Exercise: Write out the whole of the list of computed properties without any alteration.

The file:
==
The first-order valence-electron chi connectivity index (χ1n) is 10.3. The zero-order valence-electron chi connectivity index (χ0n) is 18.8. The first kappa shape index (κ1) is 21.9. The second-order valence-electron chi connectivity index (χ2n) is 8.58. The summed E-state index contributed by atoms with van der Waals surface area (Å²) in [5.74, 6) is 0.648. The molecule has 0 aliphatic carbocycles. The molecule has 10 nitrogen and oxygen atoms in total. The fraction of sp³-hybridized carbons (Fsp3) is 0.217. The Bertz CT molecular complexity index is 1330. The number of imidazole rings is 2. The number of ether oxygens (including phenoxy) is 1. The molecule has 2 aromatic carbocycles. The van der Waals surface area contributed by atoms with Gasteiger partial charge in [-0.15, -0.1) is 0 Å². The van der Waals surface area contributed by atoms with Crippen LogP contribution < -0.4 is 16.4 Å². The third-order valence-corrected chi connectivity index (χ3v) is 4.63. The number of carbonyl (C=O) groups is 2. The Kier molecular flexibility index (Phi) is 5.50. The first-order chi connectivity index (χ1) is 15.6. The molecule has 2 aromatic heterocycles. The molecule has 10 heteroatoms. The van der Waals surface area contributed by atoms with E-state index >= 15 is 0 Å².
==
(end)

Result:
The first-order valence-electron chi connectivity index (χ1n) is 10.3. The zero-order valence-electron chi connectivity index (χ0n) is 18.8. The first kappa shape index (κ1) is 21.9. The second-order valence-electron chi connectivity index (χ2n) is 8.58. The summed E-state index contributed by atoms with van der Waals surface area (Å²) in [5.74, 6) is 0.648. The molecule has 0 aliphatic carbocycles. The molecule has 10 nitrogen and oxygen atoms in total. The fraction of sp³-hybridized carbons (Fsp3) is 0.217. The Bertz CT molecular complexity index is 1330. The number of imidazole rings is 2. The number of ether oxygens (including phenoxy) is 1. The molecule has 2 aromatic carbocycles. The van der Waals surface area contributed by atoms with Gasteiger partial charge in [-0.15, -0.1) is 0 Å². The van der Waals surface area contributed by atoms with Crippen LogP contribution < -0.4 is 16.4 Å². The third-order valence-corrected chi connectivity index (χ3v) is 4.63. The number of carbonyl (C=O) groups is 2. The Kier molecular flexibility index (Phi) is 5.50. The first-order chi connectivity index (χ1) is 15.6. The molecule has 2 aromatic heterocycles. The molecule has 10 heteroatoms. The van der Waals surface area contributed by atoms with E-state index >= 15 is 0 Å².